Transfer to Rank for Heterogeneous One-Class Collaborative Filtering

Heterogeneous one-class collaborative filtering (HOCCF) is an emerging and important problem in recommender systems, where two different types of one-class feedback, i.e., purchases and browses, are available as input data. The associated challenges include ambiguity of browses, scarcity of purchases, and heterogeneity arising from different feedback. In this paper, we propose to model purchases and browses from a new perspective, i.e., users' roles of mixer, browser and purchaser. Specifically, we design a novel transfer learning solution termed role-based transfer to rank (RoToR), which contains two variants, i.e., integrative RoToR and sequential RoToR. In integrative RoToR, we leverage browses into the preference learning task of purchases, in which we take each user as a sophisticated customer (i.e., mixer) that is able to take different types of feedback into consideration. In sequential RoToR, we aim to simplify the integrative one by decomposing it into two dependent phases according to a typical shopping process. Furthermore, we instantiate both variants using different preference learning paradigms such as pointwise preference learning and pairwise preference learning. Finally, we conduct extensive empirical studies with various baseline methods on two large public datasets and find that our RoToR can perform significantly more accurate than the state-of-the-art methods.

A Deep Bayesian Tensor Based System for Video Recommendation

With the availability of abundant online multi-relational video information, recommender systems that can effectively exploit these sorts of data and suggest creatively interesting items will become increasingly important. Recent research illustrates that tensor models offer effective approaches for complex multi-relational data learning and missing element completion. So far, most tensor-based clustering has focused on accuracy. Given the dynamic nature of online media, recommendation in this setting is more challenging, as it is difficult to capture the users' dynamic topic distributions in sparse data settings. Targeting at constructing a recommender system that can compromise between accuracy and creativity, a deep Bayesian probabilistic tensor framework for tag and item recommendation is proposed. Based on the Canonical PARAFAC (CP) decomposition, a Bayesian multi-layer factorization is imposed on the mode factor matrix to find a more compact representation. During the score ranking processes, a metric called Bayesian surprise is incorporated to increase the creativity of the recommended candidates. The new algorithm is evaluated on both synthetic and large-scale real-world problems. An empirical study for video recommendation demonstrates the superiority of the proposed model and indicates that it can better capture the latent patterns of interactions and generates interesting recommendations based on creative tag combinations.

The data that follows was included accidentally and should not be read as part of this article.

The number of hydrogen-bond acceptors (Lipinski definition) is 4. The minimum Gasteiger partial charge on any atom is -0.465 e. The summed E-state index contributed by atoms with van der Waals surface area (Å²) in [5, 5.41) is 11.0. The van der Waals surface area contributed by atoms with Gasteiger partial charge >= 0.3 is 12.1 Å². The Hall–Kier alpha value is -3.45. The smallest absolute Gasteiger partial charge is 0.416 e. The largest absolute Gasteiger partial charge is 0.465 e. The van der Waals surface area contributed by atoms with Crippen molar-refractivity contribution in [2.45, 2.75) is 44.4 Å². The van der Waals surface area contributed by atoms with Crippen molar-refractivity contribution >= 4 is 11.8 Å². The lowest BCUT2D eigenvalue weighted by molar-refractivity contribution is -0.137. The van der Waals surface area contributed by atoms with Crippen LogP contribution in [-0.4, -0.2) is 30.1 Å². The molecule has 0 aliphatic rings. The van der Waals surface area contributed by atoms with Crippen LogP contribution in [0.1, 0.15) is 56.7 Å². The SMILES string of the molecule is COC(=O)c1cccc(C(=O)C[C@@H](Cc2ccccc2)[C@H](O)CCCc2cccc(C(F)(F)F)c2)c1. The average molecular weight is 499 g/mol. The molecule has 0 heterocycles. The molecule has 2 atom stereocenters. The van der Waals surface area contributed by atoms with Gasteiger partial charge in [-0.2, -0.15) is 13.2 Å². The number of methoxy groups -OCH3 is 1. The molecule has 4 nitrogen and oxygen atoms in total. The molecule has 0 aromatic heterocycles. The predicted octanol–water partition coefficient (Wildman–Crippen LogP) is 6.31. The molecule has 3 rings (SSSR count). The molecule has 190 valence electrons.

Interactive Intent Modeling for Exploratory Search

Exploratory search requires the system to assist the user in comprehending the information space, and expressing evolving search intents for iterative exploration and retrieval of information. We introduce interactive intent modeling, a technique that models a user's evolving search intents and visualizes them as keywords for interaction. The user can provide feedback on the keywords, from which the system learns and visualizes an improved intent estimates and retrieves information. We report experiments comparing variants of a system implementing interactive intent modeling to a control system. Data comprising of search logs, interaction logs, essay answers, and questionnaires indicate significant improvements in task performance, session-level information retrieval performance, information comprehension performance and user experience. The improvements retrieval effectiveness can be attributed to the intent modeling, but the effect on users' task performance, breadth of information comprehension, and user experience are shown to be dependent on a richer visualization. Our results demonstrate the utility of combining interactive modeling of search intentions with interactive visualization of the models that can benefit both directing the exploratory search process and making sense of the information space. Our findings can help design personalized systems that support exploratory information seeking and discovery of novel information.

Personalized Context-Aware Point of Interest Recommendation

Personalized recommendation of point-of-interests plays a key role in satisfying users on location-based social networks. In this paper, we propose a probabilistic model to find the mapping between user-annotated tags and locations' taste keywords. Furthermore, we introduce a dataset on locations' contextual appropriateness and demonstrate its usefulness in predicting the contextual relevance of locations. We investigate four approaches to use our proposed mapping for addressing the data sparsity problem: one model to reduce the dimensionality of location taste keywords and three models to predict user tags for a new location. Moreover, we present different scores calculated from multiple LBSNs and show how we incorporate new information from the mapping into a POI recommendation approach. Then, the computed scores are integrated using learning to rank techniques. The experiments on two TREC datasets show the effectiveness of our approach, beating state-of-the-art methods.